Author: Sergio Rinaldi
By making reference to recent contributions collected in a forthcoming book, it is shown how love stories — a vital issue in our lives — can be tentatively described with classical mathematics. Focus is on the derivation and analysis of reliable models that allow one to formally describe the expected evolution of love affairs from the initial state of indifference to the final romantic regime. The models are in full agreement with the basic philosophical principles of love psychology. Particular attention is given to the role played by appeal in shaping the evolution of love stories and in structuring human populations. The presentation is purely theoretical and focused on romantic relationships between important classes of individuals identified by particular psychological traits. But specific love stories described in classical poems or in worldwide famous films (e.g., Cyrano de Bergerac, Gone with the Wind) are also briefly discussed to highlight the power of the Systems Analysis approach.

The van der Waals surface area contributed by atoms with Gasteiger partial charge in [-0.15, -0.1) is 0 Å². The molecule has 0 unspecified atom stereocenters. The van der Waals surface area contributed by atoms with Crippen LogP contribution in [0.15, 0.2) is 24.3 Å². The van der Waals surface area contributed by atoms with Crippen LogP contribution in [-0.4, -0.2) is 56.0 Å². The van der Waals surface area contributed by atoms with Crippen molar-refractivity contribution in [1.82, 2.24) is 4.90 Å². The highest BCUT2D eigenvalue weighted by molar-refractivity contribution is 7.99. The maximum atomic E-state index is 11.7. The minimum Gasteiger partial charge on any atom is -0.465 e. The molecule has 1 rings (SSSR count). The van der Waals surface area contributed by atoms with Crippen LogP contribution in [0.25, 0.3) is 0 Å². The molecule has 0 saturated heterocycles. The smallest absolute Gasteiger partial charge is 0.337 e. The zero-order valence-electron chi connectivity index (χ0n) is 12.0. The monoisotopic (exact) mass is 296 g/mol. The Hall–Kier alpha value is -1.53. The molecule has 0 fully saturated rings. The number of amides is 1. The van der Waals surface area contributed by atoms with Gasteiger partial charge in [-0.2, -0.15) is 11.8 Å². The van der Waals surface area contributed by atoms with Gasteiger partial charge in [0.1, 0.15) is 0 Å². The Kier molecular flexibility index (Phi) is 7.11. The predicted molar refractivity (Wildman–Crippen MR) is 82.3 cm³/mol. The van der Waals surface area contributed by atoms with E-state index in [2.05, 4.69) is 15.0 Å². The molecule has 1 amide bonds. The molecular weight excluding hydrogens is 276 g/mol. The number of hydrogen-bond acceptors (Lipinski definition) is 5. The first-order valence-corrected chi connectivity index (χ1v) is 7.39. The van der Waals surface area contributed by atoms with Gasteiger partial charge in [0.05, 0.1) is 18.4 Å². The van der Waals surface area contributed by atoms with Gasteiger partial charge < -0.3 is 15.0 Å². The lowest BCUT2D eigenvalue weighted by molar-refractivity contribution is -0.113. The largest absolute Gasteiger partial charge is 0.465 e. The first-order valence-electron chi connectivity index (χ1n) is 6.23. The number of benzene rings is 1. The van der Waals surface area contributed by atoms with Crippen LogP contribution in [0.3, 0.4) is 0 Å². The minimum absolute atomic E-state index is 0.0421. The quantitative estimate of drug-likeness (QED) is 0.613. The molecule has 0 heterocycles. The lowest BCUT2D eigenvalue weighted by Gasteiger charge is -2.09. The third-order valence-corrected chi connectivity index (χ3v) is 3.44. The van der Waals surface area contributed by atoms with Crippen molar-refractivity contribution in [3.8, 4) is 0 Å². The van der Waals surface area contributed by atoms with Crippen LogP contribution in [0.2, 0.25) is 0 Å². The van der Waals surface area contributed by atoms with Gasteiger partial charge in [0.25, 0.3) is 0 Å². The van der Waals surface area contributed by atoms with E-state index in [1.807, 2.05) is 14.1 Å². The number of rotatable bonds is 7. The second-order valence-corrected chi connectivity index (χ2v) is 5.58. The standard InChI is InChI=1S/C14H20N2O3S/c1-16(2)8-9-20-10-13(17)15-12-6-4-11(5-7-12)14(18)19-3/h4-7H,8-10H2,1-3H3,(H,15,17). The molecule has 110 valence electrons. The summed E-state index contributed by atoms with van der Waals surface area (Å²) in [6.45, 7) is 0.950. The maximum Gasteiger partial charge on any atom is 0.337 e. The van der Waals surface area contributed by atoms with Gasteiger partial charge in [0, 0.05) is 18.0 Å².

Sergio Rinaldi is Professor Emeritus of System Theory at the Department of Electronics, Information and Bioengineering of the Politecnico di Milano, Milano, Italy and is Research Scholar at the International Institute for Applied Systems Analysis, Laxenburg, Austria. He is the author of 200 peer reviewed papers and of seven books, and Associate Editor of International Journal of Bifurcation and Chaos, Ecological Modelling, and Applied Mathematics and Computation. He has been Visiting Professor at Stanford, Berkeley, Vancouver, Kyoto, Wien and Linz and has been Director of the Research Center for Environmental Modelling, Politecnico di Milano, and Professor of Systems Modelling at Alta Scuola Politecnica.
Sergio Rinaldi was awarded the Italgas Prize for Scientific Research and Innovation in 1988 and the Calabria Prize for Literature and Science in 1996.